By Elias Neujahr and Lauren Moore
Over the course of many years, our community has longed to see the development of a comprehensive children’s hospital — a place where children can see a dedicated team of pediatric specialists in an environment built just for them. In early 2023, it will become a reality when we open the doors to our new children’s tower — home to our Level 1 pediatric trauma center, emergency room, surgical and imaging expansion, and all private-room inpatient units.
Long dreamed about, Richmond’s own free-standing children’s hospital not only will serve the needs of our immediate region, but also will create a world-class environment where the frontiers of pediatric medicine will thrive. While as a community we have not always agreed how, when and where to build, we never have argued why: because our children deserve the best — close to home.
The construction of the “Wonder Tower” at Children’s Hospital of Richmond (CHoR) at VCU is an incredible milestone. But a facility is just walls and paint if purpose and passion don’t come together — our teams and programs will bring this building to life and nurture hope, possibility and health.
Over the past decade, more than 150 new pediatric subspecialists have been recruited, giving children local access to exceptional care and keeping families close to home to focus on healing. We have developed programs to address public health concerns like asthma and obesity that disproportionately impact our community, and we’ve elevated hallmark programs like neurology, cancer and cardiac surgery that are pillars of all great children’s hospitals.
This progress reflects a broad commitment from a coalition of people. They are the growing number of generous people whose donations are making the dream a reality. Not to be overlooked has been the incredible dedication among the community of medical professionals, particularly those in the area of pediatric care, who have embraced a bold vision for CHoR, a vision that will result in the creation of a top-tier children’s hospital, one befitting a region of our size and needs.
Make no mistake, while we have come a long way, there still is much work to do, especially in the areas of access, community partnerships and research where we are making progress. Our teams tenaciously are dedicated to addressing access concerns — a battle children’s hospitals are fighting across the country. When we saw that parents were waiting 10 months to enroll their children in a sleep study at our shared adult/pediatric center, we made plans to open a dedicated pediatric sleep center, set to start seeing patients in the new year. To help us forge community partnerships, we hired a former community pediatrician and leader of PACKids, Dr. Keith Derco. We’ve developed a clinically integrated network run by the community and supported by CHoR, and that’s just the beginning.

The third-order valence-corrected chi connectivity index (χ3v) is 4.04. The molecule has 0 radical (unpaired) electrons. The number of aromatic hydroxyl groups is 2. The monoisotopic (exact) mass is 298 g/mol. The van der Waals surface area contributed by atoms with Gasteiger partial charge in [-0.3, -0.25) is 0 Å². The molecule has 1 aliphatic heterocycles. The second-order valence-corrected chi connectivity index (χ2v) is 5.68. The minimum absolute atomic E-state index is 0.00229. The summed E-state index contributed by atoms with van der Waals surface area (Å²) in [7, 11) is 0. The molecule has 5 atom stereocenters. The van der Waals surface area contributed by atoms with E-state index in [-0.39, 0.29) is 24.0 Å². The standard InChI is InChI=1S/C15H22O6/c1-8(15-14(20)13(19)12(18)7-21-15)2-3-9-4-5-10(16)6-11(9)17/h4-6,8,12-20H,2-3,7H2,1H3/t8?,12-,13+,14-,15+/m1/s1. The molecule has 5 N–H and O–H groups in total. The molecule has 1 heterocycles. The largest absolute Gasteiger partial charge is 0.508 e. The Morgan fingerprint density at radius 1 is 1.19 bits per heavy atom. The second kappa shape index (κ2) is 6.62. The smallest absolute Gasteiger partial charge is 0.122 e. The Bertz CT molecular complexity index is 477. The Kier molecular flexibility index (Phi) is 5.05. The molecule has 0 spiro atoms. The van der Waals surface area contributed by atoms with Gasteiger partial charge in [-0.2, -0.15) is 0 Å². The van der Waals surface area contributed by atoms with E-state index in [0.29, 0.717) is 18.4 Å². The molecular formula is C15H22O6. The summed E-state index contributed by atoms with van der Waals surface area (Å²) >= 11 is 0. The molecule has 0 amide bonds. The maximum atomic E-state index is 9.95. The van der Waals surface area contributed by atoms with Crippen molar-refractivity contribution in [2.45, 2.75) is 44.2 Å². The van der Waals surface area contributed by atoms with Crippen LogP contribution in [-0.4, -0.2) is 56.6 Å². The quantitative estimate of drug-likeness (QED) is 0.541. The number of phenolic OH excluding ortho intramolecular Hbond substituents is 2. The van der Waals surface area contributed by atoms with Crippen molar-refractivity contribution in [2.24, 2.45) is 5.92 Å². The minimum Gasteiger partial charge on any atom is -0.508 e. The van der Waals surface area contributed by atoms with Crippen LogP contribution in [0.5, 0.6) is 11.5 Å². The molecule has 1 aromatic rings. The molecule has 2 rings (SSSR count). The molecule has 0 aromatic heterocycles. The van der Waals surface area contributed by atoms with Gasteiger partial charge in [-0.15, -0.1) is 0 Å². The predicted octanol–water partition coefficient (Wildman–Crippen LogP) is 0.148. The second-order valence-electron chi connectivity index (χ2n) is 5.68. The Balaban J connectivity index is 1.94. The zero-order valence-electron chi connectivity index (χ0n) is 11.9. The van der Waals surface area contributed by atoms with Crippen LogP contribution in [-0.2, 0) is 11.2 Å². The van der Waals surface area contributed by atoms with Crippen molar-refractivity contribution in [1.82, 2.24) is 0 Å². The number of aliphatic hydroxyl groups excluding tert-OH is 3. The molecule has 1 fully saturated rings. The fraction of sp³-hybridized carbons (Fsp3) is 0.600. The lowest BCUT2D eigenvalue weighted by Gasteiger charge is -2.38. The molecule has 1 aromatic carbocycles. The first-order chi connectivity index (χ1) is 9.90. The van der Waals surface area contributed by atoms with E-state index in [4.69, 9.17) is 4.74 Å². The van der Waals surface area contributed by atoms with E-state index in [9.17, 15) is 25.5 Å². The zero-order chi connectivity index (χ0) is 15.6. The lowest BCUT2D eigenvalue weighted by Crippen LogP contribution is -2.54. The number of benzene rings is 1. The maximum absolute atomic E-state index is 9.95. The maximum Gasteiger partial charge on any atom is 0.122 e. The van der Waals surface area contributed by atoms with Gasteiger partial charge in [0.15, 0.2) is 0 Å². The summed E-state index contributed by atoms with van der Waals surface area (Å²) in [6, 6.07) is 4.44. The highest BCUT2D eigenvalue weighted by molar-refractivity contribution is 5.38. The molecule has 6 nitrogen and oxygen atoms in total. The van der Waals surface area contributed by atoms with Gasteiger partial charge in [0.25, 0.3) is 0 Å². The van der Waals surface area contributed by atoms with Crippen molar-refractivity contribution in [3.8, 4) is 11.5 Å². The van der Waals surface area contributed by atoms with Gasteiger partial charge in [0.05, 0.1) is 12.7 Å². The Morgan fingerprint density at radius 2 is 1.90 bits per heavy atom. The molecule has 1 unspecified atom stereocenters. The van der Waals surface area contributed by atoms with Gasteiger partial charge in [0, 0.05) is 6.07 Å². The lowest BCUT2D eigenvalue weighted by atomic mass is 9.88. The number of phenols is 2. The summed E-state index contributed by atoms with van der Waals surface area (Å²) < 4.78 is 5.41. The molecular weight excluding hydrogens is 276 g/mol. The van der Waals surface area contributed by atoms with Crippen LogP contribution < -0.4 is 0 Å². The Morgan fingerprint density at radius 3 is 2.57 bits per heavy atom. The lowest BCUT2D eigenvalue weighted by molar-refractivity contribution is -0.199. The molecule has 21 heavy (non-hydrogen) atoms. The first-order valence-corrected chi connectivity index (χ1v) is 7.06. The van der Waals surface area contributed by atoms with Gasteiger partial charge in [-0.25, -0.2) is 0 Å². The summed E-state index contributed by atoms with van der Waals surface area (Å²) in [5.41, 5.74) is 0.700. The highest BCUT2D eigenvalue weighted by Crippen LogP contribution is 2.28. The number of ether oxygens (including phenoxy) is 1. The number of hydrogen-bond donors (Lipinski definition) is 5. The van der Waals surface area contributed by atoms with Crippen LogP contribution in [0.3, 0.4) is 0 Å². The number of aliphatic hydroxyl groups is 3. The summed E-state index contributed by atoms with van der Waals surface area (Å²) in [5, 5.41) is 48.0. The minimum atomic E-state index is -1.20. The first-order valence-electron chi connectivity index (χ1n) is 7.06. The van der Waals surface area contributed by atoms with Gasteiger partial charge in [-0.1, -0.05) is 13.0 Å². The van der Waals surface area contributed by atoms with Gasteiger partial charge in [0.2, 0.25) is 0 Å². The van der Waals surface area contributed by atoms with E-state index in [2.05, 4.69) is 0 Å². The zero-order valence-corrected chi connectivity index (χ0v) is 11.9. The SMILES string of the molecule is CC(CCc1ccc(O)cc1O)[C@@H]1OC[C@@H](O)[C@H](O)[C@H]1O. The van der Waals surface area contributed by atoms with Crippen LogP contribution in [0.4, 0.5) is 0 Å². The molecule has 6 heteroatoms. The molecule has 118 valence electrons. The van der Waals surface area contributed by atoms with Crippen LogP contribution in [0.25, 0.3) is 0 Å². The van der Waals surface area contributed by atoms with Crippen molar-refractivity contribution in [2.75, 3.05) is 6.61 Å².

Finally, on the research front, we’ve developed a Children’s Health Research Institute (CHRI) that’s dedicated to supporting our seasoned researchers like Dr. Judith Voynow, and seeding the ideas of junior faculty like Dr. Cristin Kaspar. CHRI positions us to find answers to pediatric ailments that will improve the lives of children in our community — and across the country. We’ve recruited top physician-scientists like Dr. Nick Johnson, for example, who brought a nationally prominent neuromuscular program with robust clinical offerings and research capabilities. We’ll continue to recruit additional top talent whose expertise will continue to improve quality of care and accelerate discovery.
There are great children’s hospitals around the country, special places that occupy a prominent and respected place in their communities. What they have in common are the strong bases of community support that have built and sustained them. Within those communities are partners who advocate for children’s health and philanthropists who fuel it. These partnerships represent a powerful alliance, bringing together the vital donors with the medical resources to create something truly remarkable.
At the groundbreaking of the new children’s tower, CHoR mom Marisa Cherry reminded us that even amid celebrations of progress, our focus must remain on the children and families who will enter our doors on some of their hardest days. Days of a new diagnosis, relapse or hard news — but with these hard days come hope and drive, and a spirit of the possible.
It’s for Marisa’s daughter, Lauren, who has beaten brain cancer (twice), that we call on the best of our community to rise to this challenge, one gift at a time. We hope many of you will join us on this journey, knowing that your involvement makes the difference. Lauren deserves nothing less, nor do so many other hopeful children.
Elias Neujahr is the CEO of Children’s Hospital of Richmond at VCU. Contact him at: Elias.Neujahr@vcuhealth.org
Lauren Moore is the president and CEO of Children’s Hospital Foundation. Contact her at: email@example.com